Music leaders eye city creation of Black Live Music Fund
Tuesday, June 16, 2020 by Chad Swiatecki
The vice chair of the Music Commission has called for the city to create a Black Live Music Fund that would support the business interests of black musicians, possibly with money from the recently created Live Music Fund.
In a recent statement made at a meeting of the working group formed to determine how to use the Live Music Fund, Jonathan “Chaka” Mahone said decades of racism and denial of opportunities for black artists necessitate the creation of a fund to bring equity to the black music community in Austin.
“Every single established Austin music organization that is not led by black people has glaring holes in its ability to address and/or acknowledge the historic underpinnings of racial discrimination in this city. There is no Live Music Capital without black musicians, period,” he said before referencing historic black-owned music venues and artists that have been overlooked while the city’s music reputation has grown. “Leaders are worried if there will be a music scene left after Covid, but what about the fact that there may not be a black community left due to gentrification? Does anyone left in the established and privileged Austin music industry care about that?”
Mahone called for half of the money in the Live Music Fund to be allocated for the new use and put toward creation of a black-owned music venue, small grants to artists, development of technology to promote black music in Austin, dedicated online radio and streaming platforms, funding for artist education, and 75 percent of all funds directed to native Austin artists and organizations with 20 or more years of history.
Mahone told the Austin Monitor he has spoken with city and music community leaders about his proposal and will bring it to the working group next week for further discussion. The group is expected to deliver its recommendations to the Music Commission in July, which would set the table for further debate ahead of a formal recommendation to City Council.
“We have everything we need to have it succeed; the same way that anything gets traction is you work towards it. There are plenty of people on board. I’ve talked with musicians and many other people in different sectors and people are ready to take action on this,” he said. “If these demands aren’t met we will continue to put pressure on the officials that can make it happen.”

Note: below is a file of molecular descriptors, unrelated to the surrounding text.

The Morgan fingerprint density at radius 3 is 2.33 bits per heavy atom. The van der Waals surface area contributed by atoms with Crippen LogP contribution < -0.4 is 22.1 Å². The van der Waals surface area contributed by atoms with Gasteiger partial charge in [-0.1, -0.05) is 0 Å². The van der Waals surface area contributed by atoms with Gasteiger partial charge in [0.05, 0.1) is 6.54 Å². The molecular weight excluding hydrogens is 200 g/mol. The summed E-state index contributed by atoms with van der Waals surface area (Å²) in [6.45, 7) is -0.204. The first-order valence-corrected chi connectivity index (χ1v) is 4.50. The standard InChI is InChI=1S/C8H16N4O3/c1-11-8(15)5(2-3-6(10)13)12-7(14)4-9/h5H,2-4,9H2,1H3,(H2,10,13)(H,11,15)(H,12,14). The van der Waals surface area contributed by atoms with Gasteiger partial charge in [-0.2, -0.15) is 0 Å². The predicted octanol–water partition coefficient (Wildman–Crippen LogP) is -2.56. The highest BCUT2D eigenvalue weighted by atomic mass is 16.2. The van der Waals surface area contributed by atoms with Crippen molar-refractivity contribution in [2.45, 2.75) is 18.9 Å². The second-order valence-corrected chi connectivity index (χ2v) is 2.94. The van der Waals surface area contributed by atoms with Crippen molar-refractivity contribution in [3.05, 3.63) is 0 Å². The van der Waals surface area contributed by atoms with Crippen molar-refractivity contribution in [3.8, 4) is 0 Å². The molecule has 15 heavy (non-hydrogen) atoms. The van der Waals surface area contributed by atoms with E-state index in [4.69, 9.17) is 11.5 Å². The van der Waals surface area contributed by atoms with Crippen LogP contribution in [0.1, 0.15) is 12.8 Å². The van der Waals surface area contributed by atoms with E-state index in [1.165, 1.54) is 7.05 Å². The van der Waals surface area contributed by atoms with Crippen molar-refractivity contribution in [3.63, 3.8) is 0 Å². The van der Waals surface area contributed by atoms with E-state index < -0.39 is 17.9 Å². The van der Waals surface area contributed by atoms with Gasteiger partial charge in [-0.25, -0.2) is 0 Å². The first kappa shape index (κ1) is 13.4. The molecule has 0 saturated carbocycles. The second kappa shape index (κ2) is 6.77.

Council approved the creation of the Live Music Fund in September, allocating a portion of Hotel Occupancy Tax revenue toward the goal of creating programs and direct funding to assist Austin musicians. It was initially forecast to start at $3.5 million per year in funding, but the decline in hotel bookings has dramatically reduced money available to that and other funds that use hotel tax money.
Rick Carney, chair of the Music Commission, said he supports Mahone’s proposal. Still in question, he said, is whether the state’s restrictions on the use of hotel tax revenue will make it easier to pursue other sources to fund the initiative.
“I definitely agree with everything Chaka put out in the meeting as far as how Austin has been systematically racist and the music industry has not been a good ally. We have a huge debt of gratitude we need to pay back to black artists and artists of color. In regards to the idea of the Black Live Music Fund, I definitely agree in principle,” he said.
“There could be easier paths to take that will yield more results down the road, not just immediately but in a way that’s sustainable. That should be the goal, because a one-time fix doesn’t get us where we want to be. The other problem we need to look at is if this is tied to Hotel Occupancy Tax, we know that is going to be really below what expectations were. I think there are better funding opportunities for what Chaka has in mind and I feel it would almost be limiting to apply this just to live music. We need to apply it to all matters of the music business.”
Photo made available through a Creative Commons license.
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